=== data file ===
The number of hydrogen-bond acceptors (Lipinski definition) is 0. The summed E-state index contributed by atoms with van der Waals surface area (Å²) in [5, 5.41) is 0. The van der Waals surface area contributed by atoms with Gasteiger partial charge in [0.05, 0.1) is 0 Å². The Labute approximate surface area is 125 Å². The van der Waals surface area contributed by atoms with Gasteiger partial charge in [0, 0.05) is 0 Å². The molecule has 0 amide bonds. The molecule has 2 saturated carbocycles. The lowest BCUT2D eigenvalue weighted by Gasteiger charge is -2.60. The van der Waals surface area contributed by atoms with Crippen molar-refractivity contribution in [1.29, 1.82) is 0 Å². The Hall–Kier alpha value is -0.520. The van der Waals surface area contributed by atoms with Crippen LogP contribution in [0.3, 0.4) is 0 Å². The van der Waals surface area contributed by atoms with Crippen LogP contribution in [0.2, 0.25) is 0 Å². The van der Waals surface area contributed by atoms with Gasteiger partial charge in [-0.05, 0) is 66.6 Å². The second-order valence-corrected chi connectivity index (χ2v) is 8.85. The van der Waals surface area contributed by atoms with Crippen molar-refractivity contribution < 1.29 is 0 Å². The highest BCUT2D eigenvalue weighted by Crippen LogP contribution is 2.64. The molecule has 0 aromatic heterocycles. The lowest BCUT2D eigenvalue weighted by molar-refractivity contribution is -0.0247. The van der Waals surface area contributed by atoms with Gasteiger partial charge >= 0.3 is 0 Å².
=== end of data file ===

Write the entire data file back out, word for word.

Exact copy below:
The number of hydrogen-bond acceptors (Lipinski definition) is 0. The summed E-state index contributed by atoms with van der Waals surface area (Å²) in [5, 5.41) is 0. The van der Waals surface area contributed by atoms with Gasteiger partial charge in [0.05, 0.1) is 0 Å². The Labute approximate surface area is 125 Å². The van der Waals surface area contributed by atoms with Gasteiger partial charge in [0, 0.05) is 0 Å². The molecule has 0 amide bonds. The molecule has 2 saturated carbocycles. The lowest BCUT2D eigenvalue weighted by Gasteiger charge is -2.60. The van der Waals surface area contributed by atoms with Crippen molar-refractivity contribution in [1.29, 1.82) is 0 Å². The Hall–Kier alpha value is -0.520. The van der Waals surface area contributed by atoms with Crippen LogP contribution in [0.3, 0.4) is 0 Å². The van der Waals surface area contributed by atoms with Crippen LogP contribution in [0.2, 0.25) is 0 Å². The van der Waals surface area contributed by atoms with Gasteiger partial charge in [-0.05, 0) is 66.6 Å². The second-order valence-corrected chi connectivity index (χ2v) is 8.85. The van der Waals surface area contributed by atoms with Crippen molar-refractivity contribution < 1.29 is 0 Å². The highest BCUT2D eigenvalue weighted by Crippen LogP contribution is 2.64. The molecule has 0 aromatic heterocycles. The lowest BCUT2D eigenvalue weighted by molar-refractivity contribution is -0.0247. The van der Waals surface area contributed by atoms with Gasteiger partial charge >= 0.3 is 0 Å².